“Bringing these ideas to life means developing a workforce with the right skills and training. Of course, there is a challenge in how we can achieve this in the context of the existing digital skills gap, but it’s a challenge that Sensor City is exploring, working to create and support the workforce of the future.
“Collaboration between universities and industry is widely recognised as having a huge role to play in enabling smart cities, sensor technology, and developing the right workforce to sustain it.
“Universities educate the workforce of tomorrow. They provide highly skilled graduates, world leading research, technological innovation, and business support, and through University Enterprise Zones (UEZs), like Sensor City, they also have the potential to actively contribute to the development of our cities.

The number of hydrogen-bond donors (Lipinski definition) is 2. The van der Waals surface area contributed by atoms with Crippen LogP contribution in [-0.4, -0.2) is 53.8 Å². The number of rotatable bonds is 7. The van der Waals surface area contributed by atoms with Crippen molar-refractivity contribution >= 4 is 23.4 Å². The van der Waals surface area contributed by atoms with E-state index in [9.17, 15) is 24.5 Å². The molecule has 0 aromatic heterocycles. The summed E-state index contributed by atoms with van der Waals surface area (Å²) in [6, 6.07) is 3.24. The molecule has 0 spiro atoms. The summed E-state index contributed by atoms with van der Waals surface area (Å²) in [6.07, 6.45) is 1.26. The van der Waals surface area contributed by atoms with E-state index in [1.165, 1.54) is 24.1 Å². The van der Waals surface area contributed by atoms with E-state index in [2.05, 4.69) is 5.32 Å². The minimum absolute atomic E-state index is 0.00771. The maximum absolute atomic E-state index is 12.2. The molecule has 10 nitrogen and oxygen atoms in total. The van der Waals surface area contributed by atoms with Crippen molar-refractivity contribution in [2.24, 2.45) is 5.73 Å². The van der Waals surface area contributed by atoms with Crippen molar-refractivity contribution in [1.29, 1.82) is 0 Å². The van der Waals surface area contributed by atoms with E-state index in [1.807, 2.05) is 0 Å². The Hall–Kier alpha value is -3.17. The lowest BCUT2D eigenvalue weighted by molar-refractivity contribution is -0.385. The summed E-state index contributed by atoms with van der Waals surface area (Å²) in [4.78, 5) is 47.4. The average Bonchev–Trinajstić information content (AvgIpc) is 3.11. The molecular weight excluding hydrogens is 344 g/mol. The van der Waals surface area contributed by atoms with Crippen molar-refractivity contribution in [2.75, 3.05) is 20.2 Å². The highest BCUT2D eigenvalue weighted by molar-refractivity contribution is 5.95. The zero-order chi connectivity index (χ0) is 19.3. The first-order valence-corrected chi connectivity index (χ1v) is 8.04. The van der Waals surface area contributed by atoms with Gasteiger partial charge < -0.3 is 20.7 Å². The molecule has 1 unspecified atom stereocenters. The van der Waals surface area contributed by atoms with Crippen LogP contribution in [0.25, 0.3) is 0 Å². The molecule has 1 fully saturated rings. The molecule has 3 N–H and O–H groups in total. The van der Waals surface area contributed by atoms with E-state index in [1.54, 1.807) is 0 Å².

“This is why – together with its university partners – Sensor City has developed a three-pronged strategy to support the development of the future workforce.”
That strategy is set out in full below.
Sensor City’s strategy
Internet of Business asked Mitchell to set out her personal vision of the organisation’s strategy. She said:-
Re-thinking what we know about future skills
“We can’t hope to close the skills gap if we only focus on those with degrees in computer science or engineering. We need a more open-minded approach to the skills we’re looking for.
“We need a workforce that includes individuals with the vision to imagine what our future lives will be like – and strong team-working skills. We have to widen the net to include those studying business, or with great creative skills.”
Developing local workforces to sustain our cities